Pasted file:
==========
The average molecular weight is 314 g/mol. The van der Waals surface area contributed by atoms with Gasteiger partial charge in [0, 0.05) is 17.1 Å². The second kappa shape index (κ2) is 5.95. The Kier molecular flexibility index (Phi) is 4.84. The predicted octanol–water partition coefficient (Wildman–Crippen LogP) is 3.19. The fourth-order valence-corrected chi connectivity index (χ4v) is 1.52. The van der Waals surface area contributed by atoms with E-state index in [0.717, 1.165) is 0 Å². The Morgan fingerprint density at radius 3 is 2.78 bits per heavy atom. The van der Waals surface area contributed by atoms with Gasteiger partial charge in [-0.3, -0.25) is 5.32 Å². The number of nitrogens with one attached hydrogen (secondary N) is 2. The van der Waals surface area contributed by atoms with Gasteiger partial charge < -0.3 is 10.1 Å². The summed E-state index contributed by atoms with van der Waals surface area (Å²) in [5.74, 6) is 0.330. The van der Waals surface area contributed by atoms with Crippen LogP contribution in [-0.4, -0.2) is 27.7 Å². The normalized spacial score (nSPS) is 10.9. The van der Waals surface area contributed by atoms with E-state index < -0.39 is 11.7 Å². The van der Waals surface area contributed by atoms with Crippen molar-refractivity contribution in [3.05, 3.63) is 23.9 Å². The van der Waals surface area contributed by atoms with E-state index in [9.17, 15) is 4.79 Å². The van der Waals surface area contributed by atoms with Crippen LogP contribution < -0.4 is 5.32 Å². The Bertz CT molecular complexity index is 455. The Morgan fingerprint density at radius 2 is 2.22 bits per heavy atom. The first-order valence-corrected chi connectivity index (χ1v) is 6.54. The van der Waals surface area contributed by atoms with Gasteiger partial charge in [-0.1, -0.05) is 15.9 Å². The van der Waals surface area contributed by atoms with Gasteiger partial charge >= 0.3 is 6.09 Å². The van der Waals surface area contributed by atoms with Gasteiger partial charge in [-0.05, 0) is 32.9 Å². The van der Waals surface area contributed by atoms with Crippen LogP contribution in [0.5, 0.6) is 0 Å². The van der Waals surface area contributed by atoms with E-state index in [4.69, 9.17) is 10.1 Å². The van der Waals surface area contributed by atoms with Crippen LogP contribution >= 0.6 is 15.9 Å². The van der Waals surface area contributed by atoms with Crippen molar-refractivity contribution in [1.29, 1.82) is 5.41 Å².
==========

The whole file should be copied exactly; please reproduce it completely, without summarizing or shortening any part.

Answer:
The average molecular weight is 314 g/mol. The van der Waals surface area contributed by atoms with Gasteiger partial charge in [0, 0.05) is 17.1 Å². The second kappa shape index (κ2) is 5.95. The Kier molecular flexibility index (Phi) is 4.84. The predicted octanol–water partition coefficient (Wildman–Crippen LogP) is 3.19. The fourth-order valence-corrected chi connectivity index (χ4v) is 1.52. The van der Waals surface area contributed by atoms with E-state index in [0.717, 1.165) is 0 Å². The Morgan fingerprint density at radius 3 is 2.78 bits per heavy atom. The van der Waals surface area contributed by atoms with Gasteiger partial charge in [-0.3, -0.25) is 5.32 Å². The number of nitrogens with one attached hydrogen (secondary N) is 2. The van der Waals surface area contributed by atoms with Gasteiger partial charge < -0.3 is 10.1 Å². The summed E-state index contributed by atoms with van der Waals surface area (Å²) in [5.74, 6) is 0.330. The van der Waals surface area contributed by atoms with Crippen LogP contribution in [-0.4, -0.2) is 27.7 Å². The normalized spacial score (nSPS) is 10.9. The van der Waals surface area contributed by atoms with E-state index < -0.39 is 11.7 Å². The van der Waals surface area contributed by atoms with Crippen molar-refractivity contribution in [3.05, 3.63) is 23.9 Å². The van der Waals surface area contributed by atoms with E-state index in [9.17, 15) is 4.79 Å². The van der Waals surface area contributed by atoms with Crippen LogP contribution < -0.4 is 5.32 Å². The Bertz CT molecular complexity index is 455. The Morgan fingerprint density at radius 2 is 2.22 bits per heavy atom. The first-order valence-corrected chi connectivity index (χ1v) is 6.54. The van der Waals surface area contributed by atoms with Gasteiger partial charge in [-0.1, -0.05) is 15.9 Å². The van der Waals surface area contributed by atoms with Gasteiger partial charge >= 0.3 is 6.09 Å². The van der Waals surface area contributed by atoms with Gasteiger partial charge in [-0.05, 0) is 32.9 Å². The van der Waals surface area contributed by atoms with Crippen LogP contribution in [0.5, 0.6) is 0 Å². The van der Waals surface area contributed by atoms with E-state index in [4.69, 9.17) is 10.1 Å². The van der Waals surface area contributed by atoms with Crippen LogP contribution >= 0.6 is 15.9 Å². The van der Waals surface area contributed by atoms with Crippen molar-refractivity contribution in [1.29, 1.82) is 5.41 Å².